Alfred McCoy, professor of history at the University of Wisconsin-Madisonis the author of “A Question of Torture: CIA Interrogation, From the Cold War to the War on Terror” and also “The Politics of Heroin: CIA Complicity in the Global Drug Trade.”
The U.S. made a pledge against torture when Congress ratified the UN Convention Against Torture in 1994 - but it was ratified with reservations that exempted the CIA’s psychological torture method. So what were the results? Although seemingly less brutal, "no touch" torture leaves deep psychological scars on both victims and interrogators. The victims often need long treatment to recover from trauma far more crippling than physical pain. The perpetrators can suffer a dangerous expansion of ego, leading to escalating cruelty and lasting emotional problems.
In the CIA's first stage, interrogators employ simple, non-violent techniques to disorient the subject. To induce temporal confusion, interrogators use hooding or sleep deprivation. To intensify disorientation, interrogators often escalate to attacks on personal identity by sexual humiliation.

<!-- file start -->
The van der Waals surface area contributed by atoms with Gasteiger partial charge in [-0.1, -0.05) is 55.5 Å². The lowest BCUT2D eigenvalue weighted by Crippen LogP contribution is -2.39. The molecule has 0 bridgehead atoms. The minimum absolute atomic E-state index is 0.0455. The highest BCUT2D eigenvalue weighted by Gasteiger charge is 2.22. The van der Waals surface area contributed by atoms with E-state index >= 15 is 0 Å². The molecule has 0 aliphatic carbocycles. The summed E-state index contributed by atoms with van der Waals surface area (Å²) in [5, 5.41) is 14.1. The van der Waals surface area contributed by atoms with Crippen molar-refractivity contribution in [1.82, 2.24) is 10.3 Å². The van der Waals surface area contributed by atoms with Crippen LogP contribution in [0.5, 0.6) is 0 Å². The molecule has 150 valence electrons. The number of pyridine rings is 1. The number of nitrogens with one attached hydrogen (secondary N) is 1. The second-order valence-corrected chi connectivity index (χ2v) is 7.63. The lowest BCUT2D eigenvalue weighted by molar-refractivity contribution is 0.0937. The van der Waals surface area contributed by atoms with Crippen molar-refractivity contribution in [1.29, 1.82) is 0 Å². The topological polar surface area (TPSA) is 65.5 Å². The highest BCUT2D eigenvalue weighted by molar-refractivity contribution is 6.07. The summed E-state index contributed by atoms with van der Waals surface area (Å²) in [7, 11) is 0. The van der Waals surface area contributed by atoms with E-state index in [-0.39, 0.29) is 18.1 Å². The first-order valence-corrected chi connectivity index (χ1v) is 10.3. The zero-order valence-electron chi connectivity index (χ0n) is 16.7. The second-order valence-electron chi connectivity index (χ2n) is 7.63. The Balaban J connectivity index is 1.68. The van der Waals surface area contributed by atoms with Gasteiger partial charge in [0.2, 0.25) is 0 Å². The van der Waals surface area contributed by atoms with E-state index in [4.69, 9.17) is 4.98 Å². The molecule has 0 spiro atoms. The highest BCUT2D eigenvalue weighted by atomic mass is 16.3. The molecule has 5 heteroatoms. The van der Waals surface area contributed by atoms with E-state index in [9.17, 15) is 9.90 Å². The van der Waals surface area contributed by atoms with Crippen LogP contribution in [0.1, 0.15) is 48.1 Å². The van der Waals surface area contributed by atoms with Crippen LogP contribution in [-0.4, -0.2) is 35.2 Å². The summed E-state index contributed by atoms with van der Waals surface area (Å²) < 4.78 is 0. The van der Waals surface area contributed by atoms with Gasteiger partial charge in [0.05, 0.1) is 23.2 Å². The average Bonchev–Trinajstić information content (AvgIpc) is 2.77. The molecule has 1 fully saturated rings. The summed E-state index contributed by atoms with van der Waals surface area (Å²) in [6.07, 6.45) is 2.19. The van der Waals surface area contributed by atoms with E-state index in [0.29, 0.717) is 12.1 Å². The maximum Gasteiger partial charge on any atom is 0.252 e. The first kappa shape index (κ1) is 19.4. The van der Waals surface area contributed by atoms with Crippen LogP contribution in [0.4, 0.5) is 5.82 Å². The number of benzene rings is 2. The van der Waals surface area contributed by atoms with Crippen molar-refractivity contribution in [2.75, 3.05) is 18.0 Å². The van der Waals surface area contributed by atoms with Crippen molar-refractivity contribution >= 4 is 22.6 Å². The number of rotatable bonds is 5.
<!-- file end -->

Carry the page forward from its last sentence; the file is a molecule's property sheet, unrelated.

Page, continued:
Once the subject is disoriented, interrogators move on to a second stage with simple, self-inflicted discomfort such as standing for hours with arms extended. In this phase, the idea is to make victims feel responsible for their own pain and thus induce them to alleviate it by capitulating to the interrogator's power.
To be sure, torture is a violation of human rights. Have terrorists given up that right to be human? According to many critics and watchers of the Bush Administration and the war on terror the answer is yes. That answer was given by those who use torture as a method of interrogation. But that is how torure works...treat your victims as "less human" and the torturer will have power over the prisoner. A circle has thus been created. I have power because I torture, I torture because I have power. The United Nations Convention Against Torture has received new interest because of the tales coming from Abu Ghraib in Iraq. Will the U.N. adopt new anti-torture resolutions? If so, will those resolutions be effective? Probably not because someone will be exempt.